Frequently Asked Questions: Determining the validity of patents
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It is always possible to start a court procedure to annul a patent. However, this is expensive and complex. You have to demonstrate to the court that the patent does not meet the statutory requirements for patentability, for example because it is not novel or does not involve an inventive step. Proving this can be very difficult, even for supposedly trivial patents. You basically have to find prior art to support every statement you make about what would be trivial or obvious.
In Europe, when a European patent is granted, you can launch an opposition within the next nine months. This is a procedure before the EPO in Munich, in which you and the patent holder can discuss the patent's validity. The EPO opposition division and the EPO board of appeal are generally more technically qualified than judges in national courts, so it may be easier to convince them with technical arguments. However, an opposition is very unlikely to succeed without a professional representative (a European patent attorney) to help you.
Prior art is a term used in the patent world to indicate material that was publicly available before the "relevant date" of a patent or application. A patent must be novel and involve an inventive step (in the US: be non-obvious) when compared to the prior art. So, if you find a publication dated before the filing date of the patent, and that publication describes all aspects of the invention as claimed, the invention is not novel and the patent is invalid.
In most countries, the relevant date is the day of filing of the patent application. The USA, however, uses the date of invention to evaluate whether something is prior art or not (see also Differences between US and European patents).
If you find a publication that was publicly available before the relevant date, the next step is to compare the publication with the claims at the end of the patent document. You need to identify every single element mentioned in the independent claims in the publication. A claim is independent if it does not refer to another claim (usually in terms like "the device as claimed in claim 3" or "the device of claims 1-4"). If all elements of the independent claims are mentioned in the publication, you can then do the same with the dependent claims.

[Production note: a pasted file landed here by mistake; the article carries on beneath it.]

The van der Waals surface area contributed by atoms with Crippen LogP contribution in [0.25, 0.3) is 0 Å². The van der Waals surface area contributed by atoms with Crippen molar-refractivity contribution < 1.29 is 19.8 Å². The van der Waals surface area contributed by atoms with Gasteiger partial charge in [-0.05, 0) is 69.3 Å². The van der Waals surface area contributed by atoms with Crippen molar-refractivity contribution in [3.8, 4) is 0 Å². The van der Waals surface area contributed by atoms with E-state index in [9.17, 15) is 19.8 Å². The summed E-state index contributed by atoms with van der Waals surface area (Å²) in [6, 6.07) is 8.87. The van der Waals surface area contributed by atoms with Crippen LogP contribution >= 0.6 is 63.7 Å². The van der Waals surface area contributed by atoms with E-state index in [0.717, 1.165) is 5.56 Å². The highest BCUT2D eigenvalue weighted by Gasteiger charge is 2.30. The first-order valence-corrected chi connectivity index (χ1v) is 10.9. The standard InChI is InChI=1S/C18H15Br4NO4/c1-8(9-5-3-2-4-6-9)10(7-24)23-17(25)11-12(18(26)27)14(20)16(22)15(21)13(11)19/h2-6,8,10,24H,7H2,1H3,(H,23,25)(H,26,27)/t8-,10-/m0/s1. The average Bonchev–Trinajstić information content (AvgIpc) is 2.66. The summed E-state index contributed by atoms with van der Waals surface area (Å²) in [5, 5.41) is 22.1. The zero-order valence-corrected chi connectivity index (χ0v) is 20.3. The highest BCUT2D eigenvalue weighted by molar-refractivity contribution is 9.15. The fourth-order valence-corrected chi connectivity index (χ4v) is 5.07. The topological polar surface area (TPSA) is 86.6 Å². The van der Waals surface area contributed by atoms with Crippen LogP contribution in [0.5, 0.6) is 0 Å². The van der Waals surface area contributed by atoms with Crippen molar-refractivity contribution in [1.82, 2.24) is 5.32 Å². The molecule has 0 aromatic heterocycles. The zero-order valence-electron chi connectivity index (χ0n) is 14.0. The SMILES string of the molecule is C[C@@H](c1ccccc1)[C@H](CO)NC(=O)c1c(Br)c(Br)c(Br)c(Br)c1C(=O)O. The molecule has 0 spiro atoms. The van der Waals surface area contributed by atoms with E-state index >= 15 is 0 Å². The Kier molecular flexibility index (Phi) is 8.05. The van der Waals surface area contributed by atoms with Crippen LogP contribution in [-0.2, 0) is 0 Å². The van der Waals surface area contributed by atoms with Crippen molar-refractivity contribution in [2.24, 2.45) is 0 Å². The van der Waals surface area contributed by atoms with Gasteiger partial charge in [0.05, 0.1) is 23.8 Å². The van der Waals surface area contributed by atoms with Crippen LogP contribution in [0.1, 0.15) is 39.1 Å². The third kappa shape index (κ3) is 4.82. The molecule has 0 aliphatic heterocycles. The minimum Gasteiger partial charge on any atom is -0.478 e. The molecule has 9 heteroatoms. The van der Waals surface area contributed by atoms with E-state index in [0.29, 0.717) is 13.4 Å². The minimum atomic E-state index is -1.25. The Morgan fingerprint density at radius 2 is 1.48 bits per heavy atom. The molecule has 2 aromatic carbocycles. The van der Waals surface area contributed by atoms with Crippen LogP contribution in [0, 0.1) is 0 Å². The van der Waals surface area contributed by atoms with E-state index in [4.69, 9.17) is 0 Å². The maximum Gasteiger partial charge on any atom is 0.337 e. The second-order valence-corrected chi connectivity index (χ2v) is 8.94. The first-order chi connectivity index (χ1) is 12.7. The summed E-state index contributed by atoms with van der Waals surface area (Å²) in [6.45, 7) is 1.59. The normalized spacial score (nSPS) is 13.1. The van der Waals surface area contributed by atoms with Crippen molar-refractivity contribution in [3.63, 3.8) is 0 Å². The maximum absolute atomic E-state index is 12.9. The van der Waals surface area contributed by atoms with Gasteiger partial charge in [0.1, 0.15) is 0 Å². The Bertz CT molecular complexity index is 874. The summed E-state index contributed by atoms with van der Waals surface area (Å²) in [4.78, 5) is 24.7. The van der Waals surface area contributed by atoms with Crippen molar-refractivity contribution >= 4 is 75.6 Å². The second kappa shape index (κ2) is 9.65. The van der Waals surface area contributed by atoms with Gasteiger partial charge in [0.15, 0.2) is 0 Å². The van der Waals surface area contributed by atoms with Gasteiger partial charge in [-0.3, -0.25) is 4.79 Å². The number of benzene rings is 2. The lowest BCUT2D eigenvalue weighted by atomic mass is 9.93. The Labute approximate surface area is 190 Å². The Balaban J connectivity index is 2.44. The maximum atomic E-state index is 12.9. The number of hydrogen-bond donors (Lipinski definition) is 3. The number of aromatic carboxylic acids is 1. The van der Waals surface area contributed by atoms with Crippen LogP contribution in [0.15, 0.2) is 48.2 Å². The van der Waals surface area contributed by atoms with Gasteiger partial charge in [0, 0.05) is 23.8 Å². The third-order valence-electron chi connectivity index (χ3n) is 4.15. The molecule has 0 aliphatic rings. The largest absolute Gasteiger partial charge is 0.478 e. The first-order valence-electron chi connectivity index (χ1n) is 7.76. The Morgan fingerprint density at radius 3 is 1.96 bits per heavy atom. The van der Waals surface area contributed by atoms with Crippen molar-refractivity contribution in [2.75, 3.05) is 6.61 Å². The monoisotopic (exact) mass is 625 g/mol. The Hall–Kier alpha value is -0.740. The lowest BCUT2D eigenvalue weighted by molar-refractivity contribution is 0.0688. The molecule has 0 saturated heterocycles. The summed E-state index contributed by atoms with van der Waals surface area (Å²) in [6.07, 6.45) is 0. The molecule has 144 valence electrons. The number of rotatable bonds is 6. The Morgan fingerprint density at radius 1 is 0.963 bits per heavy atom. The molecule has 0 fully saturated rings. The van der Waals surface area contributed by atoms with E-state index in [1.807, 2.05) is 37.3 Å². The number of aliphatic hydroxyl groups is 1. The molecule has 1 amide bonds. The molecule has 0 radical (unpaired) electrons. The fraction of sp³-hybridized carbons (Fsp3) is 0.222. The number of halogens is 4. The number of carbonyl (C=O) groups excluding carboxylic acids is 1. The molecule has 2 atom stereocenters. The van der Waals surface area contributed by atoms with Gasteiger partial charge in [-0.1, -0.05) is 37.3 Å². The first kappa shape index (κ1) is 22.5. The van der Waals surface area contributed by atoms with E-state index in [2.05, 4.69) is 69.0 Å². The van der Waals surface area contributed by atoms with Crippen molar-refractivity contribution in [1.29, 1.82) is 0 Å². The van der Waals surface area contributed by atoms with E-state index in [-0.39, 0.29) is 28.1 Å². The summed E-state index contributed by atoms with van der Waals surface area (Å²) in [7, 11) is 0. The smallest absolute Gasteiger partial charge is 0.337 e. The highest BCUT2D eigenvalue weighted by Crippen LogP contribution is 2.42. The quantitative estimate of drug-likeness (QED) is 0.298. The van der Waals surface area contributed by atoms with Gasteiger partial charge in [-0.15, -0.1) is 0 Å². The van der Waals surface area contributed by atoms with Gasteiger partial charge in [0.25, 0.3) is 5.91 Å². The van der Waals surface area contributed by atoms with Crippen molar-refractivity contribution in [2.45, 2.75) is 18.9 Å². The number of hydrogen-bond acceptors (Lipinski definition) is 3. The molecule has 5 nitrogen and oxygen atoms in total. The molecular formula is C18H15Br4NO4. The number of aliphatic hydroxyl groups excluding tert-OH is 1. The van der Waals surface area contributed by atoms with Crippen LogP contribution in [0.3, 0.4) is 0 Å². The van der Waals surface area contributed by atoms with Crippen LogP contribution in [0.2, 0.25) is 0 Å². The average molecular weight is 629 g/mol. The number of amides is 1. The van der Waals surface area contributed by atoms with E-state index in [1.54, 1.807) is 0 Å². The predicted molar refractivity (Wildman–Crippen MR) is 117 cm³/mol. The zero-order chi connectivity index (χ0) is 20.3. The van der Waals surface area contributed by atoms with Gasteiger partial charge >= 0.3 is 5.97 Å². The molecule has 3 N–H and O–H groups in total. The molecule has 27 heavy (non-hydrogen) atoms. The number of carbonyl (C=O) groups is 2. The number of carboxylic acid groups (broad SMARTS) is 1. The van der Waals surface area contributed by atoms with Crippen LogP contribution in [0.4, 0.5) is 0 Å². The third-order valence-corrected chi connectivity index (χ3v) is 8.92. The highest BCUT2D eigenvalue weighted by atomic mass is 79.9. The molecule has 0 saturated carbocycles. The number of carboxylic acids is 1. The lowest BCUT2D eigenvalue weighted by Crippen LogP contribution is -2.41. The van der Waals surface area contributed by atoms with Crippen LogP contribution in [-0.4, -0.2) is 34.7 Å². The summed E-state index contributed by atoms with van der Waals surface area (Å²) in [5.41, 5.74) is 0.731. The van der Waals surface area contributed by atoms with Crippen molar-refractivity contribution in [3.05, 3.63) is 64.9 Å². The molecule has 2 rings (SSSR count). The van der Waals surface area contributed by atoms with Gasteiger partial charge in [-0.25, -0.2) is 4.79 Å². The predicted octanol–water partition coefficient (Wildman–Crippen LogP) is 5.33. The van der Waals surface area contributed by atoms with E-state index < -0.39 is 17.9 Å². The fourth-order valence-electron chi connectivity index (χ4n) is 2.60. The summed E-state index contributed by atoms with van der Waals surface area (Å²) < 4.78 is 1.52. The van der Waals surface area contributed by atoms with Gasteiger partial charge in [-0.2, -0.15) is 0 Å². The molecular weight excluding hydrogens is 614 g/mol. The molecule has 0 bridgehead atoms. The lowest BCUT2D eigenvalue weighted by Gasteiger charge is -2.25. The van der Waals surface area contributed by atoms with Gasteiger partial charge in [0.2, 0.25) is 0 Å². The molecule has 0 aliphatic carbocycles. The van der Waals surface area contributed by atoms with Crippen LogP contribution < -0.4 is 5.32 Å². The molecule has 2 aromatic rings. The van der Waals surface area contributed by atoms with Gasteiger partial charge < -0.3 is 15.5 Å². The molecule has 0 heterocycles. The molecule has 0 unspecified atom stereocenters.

If all elements of the independent claims are mentioned in the publication, the subject matter of the independent claims is not novel. If at least one element is not mentioned, the independent claim is novel and may or may not be obvious.
For more information, see When is something prior art against a patent?.
Novelty is a patent term of art, and is very precisely defined. Patent documents contain a set of claims, which define the invention. The claims must define something that is novel (and not be obvious; see the next question). To determine if the claim does so, you must take a prior art document and try to find every element in the claim in that prior art document. If even a single element is not described in that document, the claimed invention is novel.
For example, a claim might say "A table having a round top and four legs protruding therefrom, the legs being evenly spaced around the circumference of the round top." If a prior art document describes a table with an elliptical top and four legs evenly spaced around the top, the claimed invention is novel, because elliptical is not the same as round. You could argue that it is almost the same, but that is a matter of obviousness, not novelty.
A patent is obvious if what is claimed is novel (see previous question), but the novel aspects were not the result of any inventive activity. For example, the claimed invention has one element that does not occur in a first prior art document, but it is common general knowledge that that one element could be added. Generally, it is required to show some kind of hint towards adding that element, or modifying an existing element, before that adding or modifying is considered obvious.
The main problem with obviousness is that you very easily reason with the benefit of hindsight. This is not permitted. You must base your arguments entirely on the prior art, without knowledge of the invention. With hindsight, it is almost always possible to present a series of modifications to a prior art system that result in the claimed invention.
For more information, see When is an invention obvious?.
US patent law requires an invention to be non-obvious. European patent law requires an invention to involve an inventive step. While this may seem at first to be essentially the same, there are important differences.
In Europe, the examiner determines what the differences between the invention and the prior art are. If there are none, the invention is not novel. If there are, the examiner determines what technical problem is solved by adding these elements to the prior art system. He then determines if solving the technical problem by adding those elements would be obvious. If no technical problem can be found, the invention does not involve an inventive step.
In the USA, the examiner directly moves to determining whether it would be obvious to add the novel elements, without trying to establish a technical problem.